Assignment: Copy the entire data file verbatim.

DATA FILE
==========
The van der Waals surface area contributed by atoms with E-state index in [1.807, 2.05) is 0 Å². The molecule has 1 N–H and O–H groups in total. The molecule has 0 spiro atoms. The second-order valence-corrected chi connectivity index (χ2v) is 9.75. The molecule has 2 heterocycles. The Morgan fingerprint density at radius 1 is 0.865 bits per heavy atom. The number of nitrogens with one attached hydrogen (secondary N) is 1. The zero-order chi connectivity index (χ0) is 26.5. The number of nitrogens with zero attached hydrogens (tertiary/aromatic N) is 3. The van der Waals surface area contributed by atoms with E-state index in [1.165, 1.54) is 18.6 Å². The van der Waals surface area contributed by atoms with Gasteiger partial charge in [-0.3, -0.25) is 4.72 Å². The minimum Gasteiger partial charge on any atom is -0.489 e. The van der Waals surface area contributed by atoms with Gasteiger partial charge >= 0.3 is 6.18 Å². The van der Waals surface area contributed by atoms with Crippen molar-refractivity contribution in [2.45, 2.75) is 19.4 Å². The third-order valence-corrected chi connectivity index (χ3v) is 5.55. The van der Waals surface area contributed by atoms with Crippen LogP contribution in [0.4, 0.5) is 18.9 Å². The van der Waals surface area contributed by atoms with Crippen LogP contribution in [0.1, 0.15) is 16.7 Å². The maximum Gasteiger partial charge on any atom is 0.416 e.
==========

The van der Waals surface area contributed by atoms with E-state index in [1.807, 2.05) is 0 Å². The molecule has 1 N–H and O–H groups in total. The molecule has 0 spiro atoms. The second-order valence-corrected chi connectivity index (χ2v) is 9.75. The molecule has 2 heterocycles. The Morgan fingerprint density at radius 1 is 0.865 bits per heavy atom. The number of nitrogens with one attached hydrogen (secondary N) is 1. The zero-order chi connectivity index (χ0) is 26.5. The number of nitrogens with zero attached hydrogens (tertiary/aromatic N) is 3. The van der Waals surface area contributed by atoms with E-state index in [1.165, 1.54) is 18.6 Å². The van der Waals surface area contributed by atoms with Gasteiger partial charge in [-0.3, -0.25) is 4.72 Å². The minimum Gasteiger partial charge on any atom is -0.489 e. The van der Waals surface area contributed by atoms with Gasteiger partial charge >= 0.3 is 6.18 Å². The van der Waals surface area contributed by atoms with Crippen molar-refractivity contribution in [2.45, 2.75) is 19.4 Å². The third-order valence-corrected chi connectivity index (χ3v) is 5.55. The van der Waals surface area contributed by atoms with Crippen LogP contribution in [0.4, 0.5) is 18.9 Å². The van der Waals surface area contributed by atoms with Crippen LogP contribution in [0.1, 0.15) is 16.7 Å². The maximum Gasteiger partial charge on any atom is 0.416 e.